Inhalers with steroids can cause temporary vocal cord damage

 

Certain medicines can cause damage to the vocal cords. The vocal cords are two bands of elastic muscle tissue that sit side-by-side in the voice box at the back of the throat. When you are silent, the vocal cords remain open so you can inhale air into your lungs. When you speak or make other sounds, the vocal cords close and vibrate as you exhale air from your lungs.

The most common medicines to cause vocal cord damage are inhaled corticosteroids (steroids). Steroids are found in asthma maintenance inhalers, which are also used to treat chronic obstructive pulmonary disease (COPD). These inhalers are used daily by millions of people with asthma and COPD to help reduce the frequency and severity of asthma attacks or breathing difficulties. Examples of inhalers with steroids include:

• QVAR (beclomethasone)
• Pulmicort (budesonide)
• Alvesco (ciclesonide)
• Arnuity Ellipta (fluticasone)
• Flovent Diskus and Flovent HFA (fluticasone)
• Advair Diskus (fluticasone and salmeterol)
• Breo Ellipta (fluticasone and vilanterol)
• Symbicort (budesonide and formoterol)

These inhalers may leave small amounts of medicine on the vocal cords, or cause dryness, irritation, or swelling of the vocal cords. This can change the sound of the voice and cause hoarseness, a breathy voice, a croaking voice, or complete loss of the voice. Throat bleeding or pain when talking is possible. An overgrowth of fungus in the throat (candidiasis) can also occur. In rare cases, the vocal cords may not open or close properly or not open at all, becoming paralyzed and causing breathing difficulties. These vocal cord effects can occur within hours of taking the medicine, or after several months of taking the medicine. After the medicine is stopped, the effects generally go away within a few hours or may take a few months.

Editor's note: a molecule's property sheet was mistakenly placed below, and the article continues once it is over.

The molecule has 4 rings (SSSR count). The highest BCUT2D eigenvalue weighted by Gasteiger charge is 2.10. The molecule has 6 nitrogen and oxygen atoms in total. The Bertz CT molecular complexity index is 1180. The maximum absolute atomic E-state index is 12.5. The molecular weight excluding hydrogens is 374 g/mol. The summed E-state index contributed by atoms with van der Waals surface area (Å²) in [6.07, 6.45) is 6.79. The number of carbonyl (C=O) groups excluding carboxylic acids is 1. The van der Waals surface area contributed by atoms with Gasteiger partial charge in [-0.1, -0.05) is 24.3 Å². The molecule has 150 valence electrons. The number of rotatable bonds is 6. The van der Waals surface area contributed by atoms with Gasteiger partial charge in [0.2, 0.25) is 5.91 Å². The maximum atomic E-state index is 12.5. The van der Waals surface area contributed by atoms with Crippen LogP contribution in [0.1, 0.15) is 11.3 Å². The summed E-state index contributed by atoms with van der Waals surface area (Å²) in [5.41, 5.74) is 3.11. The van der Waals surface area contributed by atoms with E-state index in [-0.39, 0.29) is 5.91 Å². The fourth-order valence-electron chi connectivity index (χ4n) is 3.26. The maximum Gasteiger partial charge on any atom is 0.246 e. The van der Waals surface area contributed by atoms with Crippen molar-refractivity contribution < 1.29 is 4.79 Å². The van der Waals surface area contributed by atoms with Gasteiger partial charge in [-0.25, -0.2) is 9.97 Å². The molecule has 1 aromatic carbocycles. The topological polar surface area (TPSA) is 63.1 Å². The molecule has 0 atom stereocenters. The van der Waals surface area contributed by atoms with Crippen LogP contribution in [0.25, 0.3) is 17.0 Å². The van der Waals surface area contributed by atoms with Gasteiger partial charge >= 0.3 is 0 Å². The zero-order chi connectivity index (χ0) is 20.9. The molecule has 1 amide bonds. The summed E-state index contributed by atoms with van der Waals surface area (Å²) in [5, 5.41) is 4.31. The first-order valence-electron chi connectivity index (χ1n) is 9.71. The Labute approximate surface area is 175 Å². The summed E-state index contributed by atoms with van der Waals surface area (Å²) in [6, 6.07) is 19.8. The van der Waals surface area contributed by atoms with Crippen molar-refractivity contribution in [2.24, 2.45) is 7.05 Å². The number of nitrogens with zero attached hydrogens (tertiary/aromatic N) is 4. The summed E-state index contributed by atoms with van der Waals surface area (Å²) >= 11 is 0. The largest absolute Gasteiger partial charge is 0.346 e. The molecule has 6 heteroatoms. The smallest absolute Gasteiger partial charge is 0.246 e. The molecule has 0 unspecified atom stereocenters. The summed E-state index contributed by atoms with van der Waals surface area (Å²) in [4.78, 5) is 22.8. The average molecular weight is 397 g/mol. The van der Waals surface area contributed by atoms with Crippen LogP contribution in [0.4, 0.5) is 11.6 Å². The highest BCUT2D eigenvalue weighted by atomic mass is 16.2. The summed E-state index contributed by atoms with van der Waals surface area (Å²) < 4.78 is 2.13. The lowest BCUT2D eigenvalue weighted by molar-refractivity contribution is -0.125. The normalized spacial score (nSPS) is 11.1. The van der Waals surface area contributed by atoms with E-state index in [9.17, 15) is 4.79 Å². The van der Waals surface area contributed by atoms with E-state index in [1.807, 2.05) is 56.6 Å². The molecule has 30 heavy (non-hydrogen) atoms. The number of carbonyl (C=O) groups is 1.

Here’s what you can do: To reduce the risk of vocal cord damage, promptly rinse your mouth with water and spit it out after each dose of inhaled steroids; then, after rinsing your mouth, drink some water. Let the doctor know if your voice changes or you have bleeding or a sore throat. White patches on your tongue or other areas of your mouth may signal a fungal infection, which can be easily treated and is not harmful. Never stop using your inhaler without talking with your doctor first, even if you experience some of the symptoms mentioned earlier. If you have trouble breathing or throat bleeding, seek immediate medical attention.

Created on April 23, 2018

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